Both of my primary Zen teachers were fearsome, fearless operators: Zen Master Seung Sahn and Zen Master Bong Cheol. You were seldom fully at ease in their presence. I was shouted at by both (though, it must be said, far less than most other practitioners in the group). Bong Cheol Sunim even threw a rotten melon at the floor in front of me to demonstrate a point about how I was holding ego, its seeds exploding all over my socks-only feet and lower pants.
One time, he engaged me in a very very animated Dharma combat in a public restaurant, across a long table filled to every inch of space with small side-dishes of food. At one point, he demanded a magic marker from the waitress, stood up off the floor, marched across the table of food in his stocking feet, and scrawled some challenging Zen question to me on the white wall behind my position. Then he marched back to his seat, upending dishes of food and drinks with his feet. Other times, when he saw me picking judgmentally through some food offering, he just started picking up foods with his chopsticks and dropping or tossing it into my own bowl, yelling, “Zen practitioners don’t pick and choose! Just eat straight — not so much thinking!” The contents of what he was tossing into my bowl mainly consisted of various fish-parts, heads and eyes that we Americans usually give to the cat after the meal. Well, some of it landed in the bowl, splashing other contents out. And some of it plain missed the bowl, and landed in my lap. I had just washed and starched that clothing that day, and was aghast at all the work I would have to do to clean it again — it’s a several-hour job, including all of the tedious ironing. It would take me the better part of a day to “recover” the original condition of the clothing from his teaching. And I needed to have clean clothing to give a big public talk in just two days’ time. He knew that. He knew it absolutely.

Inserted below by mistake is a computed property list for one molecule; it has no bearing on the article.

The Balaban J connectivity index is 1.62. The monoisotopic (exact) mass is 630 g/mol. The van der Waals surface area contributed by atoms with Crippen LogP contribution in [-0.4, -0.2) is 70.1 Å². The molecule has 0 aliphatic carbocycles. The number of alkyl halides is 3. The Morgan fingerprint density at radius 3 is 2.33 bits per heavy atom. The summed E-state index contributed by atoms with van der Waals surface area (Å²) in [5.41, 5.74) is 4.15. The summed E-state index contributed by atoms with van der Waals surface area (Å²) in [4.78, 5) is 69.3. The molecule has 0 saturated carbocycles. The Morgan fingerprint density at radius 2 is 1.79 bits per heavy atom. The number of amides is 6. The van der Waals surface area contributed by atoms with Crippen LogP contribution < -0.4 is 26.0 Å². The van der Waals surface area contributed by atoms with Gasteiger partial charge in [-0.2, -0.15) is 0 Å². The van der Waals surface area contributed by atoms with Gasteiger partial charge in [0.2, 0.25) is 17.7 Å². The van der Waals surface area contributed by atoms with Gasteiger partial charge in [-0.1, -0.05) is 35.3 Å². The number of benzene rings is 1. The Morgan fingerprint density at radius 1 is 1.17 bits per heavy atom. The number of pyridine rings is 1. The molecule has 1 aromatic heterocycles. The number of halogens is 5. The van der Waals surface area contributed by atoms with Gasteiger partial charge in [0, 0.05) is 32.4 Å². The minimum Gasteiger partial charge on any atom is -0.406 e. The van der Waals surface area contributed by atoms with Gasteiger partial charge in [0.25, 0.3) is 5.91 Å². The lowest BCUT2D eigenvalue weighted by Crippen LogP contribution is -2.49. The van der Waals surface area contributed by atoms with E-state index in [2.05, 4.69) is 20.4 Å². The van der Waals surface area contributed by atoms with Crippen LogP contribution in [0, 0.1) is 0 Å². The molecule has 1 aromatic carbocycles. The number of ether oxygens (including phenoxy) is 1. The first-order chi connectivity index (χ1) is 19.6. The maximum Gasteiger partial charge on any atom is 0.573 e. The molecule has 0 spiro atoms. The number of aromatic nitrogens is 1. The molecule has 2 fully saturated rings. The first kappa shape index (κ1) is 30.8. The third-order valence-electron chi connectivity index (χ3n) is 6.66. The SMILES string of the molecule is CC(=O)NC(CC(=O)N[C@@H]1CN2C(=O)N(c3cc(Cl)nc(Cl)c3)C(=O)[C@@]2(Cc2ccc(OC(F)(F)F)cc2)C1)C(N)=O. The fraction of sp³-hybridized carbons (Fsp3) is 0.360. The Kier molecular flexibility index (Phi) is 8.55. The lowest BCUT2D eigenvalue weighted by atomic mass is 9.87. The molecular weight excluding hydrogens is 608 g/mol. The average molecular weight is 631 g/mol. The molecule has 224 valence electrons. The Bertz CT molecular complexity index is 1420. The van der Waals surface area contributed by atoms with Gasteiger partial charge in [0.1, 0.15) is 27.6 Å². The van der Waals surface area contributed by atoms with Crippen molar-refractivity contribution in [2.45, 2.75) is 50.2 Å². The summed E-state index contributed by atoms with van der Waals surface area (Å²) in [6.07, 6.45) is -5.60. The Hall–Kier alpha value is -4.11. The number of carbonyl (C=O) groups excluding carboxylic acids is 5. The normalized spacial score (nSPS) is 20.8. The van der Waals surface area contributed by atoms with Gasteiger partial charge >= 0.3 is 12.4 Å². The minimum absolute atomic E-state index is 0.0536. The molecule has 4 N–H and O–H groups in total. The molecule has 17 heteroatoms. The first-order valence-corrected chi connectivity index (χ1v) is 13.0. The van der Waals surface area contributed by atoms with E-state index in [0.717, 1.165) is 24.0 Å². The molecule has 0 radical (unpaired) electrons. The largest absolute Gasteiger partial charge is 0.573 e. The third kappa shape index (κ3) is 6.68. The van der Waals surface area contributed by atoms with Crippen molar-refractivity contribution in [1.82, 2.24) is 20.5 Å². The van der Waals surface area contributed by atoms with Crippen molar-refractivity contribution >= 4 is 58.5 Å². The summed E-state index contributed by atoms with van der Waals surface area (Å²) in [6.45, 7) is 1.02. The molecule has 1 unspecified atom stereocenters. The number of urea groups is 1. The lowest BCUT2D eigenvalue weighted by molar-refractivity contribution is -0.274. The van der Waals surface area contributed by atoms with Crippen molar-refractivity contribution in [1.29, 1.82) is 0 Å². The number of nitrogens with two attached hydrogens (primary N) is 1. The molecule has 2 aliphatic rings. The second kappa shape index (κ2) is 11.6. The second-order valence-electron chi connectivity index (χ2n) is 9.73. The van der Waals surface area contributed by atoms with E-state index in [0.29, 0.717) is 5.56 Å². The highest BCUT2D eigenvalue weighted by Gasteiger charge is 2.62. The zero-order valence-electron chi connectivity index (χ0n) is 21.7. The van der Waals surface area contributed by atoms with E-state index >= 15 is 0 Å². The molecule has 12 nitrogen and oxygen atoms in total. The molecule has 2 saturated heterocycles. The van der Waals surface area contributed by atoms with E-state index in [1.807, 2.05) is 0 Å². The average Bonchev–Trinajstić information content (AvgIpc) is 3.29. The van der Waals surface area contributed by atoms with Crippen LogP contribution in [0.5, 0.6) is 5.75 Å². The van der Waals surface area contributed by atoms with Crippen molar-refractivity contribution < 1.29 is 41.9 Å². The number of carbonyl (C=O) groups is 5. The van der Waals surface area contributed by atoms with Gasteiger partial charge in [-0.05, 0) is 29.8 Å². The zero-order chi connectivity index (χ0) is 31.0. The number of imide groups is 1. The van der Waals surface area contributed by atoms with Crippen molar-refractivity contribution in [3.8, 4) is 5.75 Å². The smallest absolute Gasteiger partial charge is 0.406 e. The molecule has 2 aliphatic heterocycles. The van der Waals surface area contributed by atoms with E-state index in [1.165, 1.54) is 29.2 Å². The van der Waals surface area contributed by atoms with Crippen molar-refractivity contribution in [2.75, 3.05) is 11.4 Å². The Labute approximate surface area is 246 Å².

The first time Zen Master Seung Sahn yelled at me, the spit-drops flew from his mouth in arcs that landed on the glass desk between us. (And the occasion for the yelling was the presentation to him of the book, “Man Haeng: From Harvard to Hwa Gye Sah Temple,” that would be certified a bestseller several days later, remain a number one or number two bestseller for two years, and be credited — by some — with causing a sudden renewal in interest in Korean Buddhism and in Dae Soen Sa Nim’s teachings and efforts, in particular.) And the great Shodo Harada Roshi, of Sogenji Monastery in Japan, once broke his Zen stick on my shoulder while distributing wake-up hits during a sitting one night during the intensive “sesshin” — cracked the thing right in half, and he had to fetch a new one to do my other shoulder with.
Great teachers don’t nice-nice you. That would be spoiling your practice. As with parents, so with a true teacher: the delicate balance between affirming speech and fearsome demonstration of true direction is a rare thing to find. As someone who teaches, I have not always gotten this balance right. (One could say that, if I get it “right” anytime now, it is because of so many mistakes and excesses of expression I made in the past, the dead bodies of former students always a powerful corrective for one’s vision.)
I saw this quote by Žižek and immediately connected. Bt there are certainly few people coming by Zen centers these days who can truly accept the raw teaching directness of Zen, so we must soften it up a great deal, or else you end up being chatted about critically on social media or to someone’s glad-handing therapist. (Sigh) Getting screamed at and having fruit thrown at you for your ego — man, those were the days.